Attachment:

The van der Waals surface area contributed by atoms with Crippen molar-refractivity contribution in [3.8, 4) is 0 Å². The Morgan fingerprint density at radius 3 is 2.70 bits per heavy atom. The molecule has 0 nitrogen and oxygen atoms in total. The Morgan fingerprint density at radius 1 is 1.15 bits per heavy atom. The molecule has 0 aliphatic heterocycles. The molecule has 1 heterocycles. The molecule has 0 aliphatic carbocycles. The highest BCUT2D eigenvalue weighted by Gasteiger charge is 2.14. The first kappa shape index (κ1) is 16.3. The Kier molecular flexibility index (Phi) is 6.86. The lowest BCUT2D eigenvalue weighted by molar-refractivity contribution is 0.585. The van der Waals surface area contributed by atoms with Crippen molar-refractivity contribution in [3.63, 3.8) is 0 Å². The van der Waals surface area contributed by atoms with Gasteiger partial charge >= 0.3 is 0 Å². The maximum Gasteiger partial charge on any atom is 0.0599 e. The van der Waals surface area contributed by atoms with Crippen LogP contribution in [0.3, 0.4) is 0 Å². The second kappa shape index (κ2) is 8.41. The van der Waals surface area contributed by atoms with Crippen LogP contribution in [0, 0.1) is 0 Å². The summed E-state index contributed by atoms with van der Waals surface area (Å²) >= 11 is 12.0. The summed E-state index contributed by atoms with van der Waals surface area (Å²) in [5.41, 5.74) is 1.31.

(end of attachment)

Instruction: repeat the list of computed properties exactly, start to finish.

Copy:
The van der Waals surface area contributed by atoms with Crippen molar-refractivity contribution in [3.8, 4) is 0 Å². The Morgan fingerprint density at radius 3 is 2.70 bits per heavy atom. The molecule has 0 nitrogen and oxygen atoms in total. The Morgan fingerprint density at radius 1 is 1.15 bits per heavy atom. The molecule has 0 aliphatic heterocycles. The molecule has 1 heterocycles. The molecule has 0 aliphatic carbocycles. The highest BCUT2D eigenvalue weighted by Gasteiger charge is 2.14. The first kappa shape index (κ1) is 16.3. The Kier molecular flexibility index (Phi) is 6.86. The lowest BCUT2D eigenvalue weighted by molar-refractivity contribution is 0.585. The van der Waals surface area contributed by atoms with Crippen molar-refractivity contribution in [3.63, 3.8) is 0 Å². The van der Waals surface area contributed by atoms with Gasteiger partial charge >= 0.3 is 0 Å². The maximum Gasteiger partial charge on any atom is 0.0599 e. The van der Waals surface area contributed by atoms with Crippen LogP contribution in [0.3, 0.4) is 0 Å². The second kappa shape index (κ2) is 8.41. The van der Waals surface area contributed by atoms with Crippen LogP contribution in [0, 0.1) is 0 Å². The summed E-state index contributed by atoms with van der Waals surface area (Å²) >= 11 is 12.0. The summed E-state index contributed by atoms with van der Waals surface area (Å²) in [5.41, 5.74) is 1.31.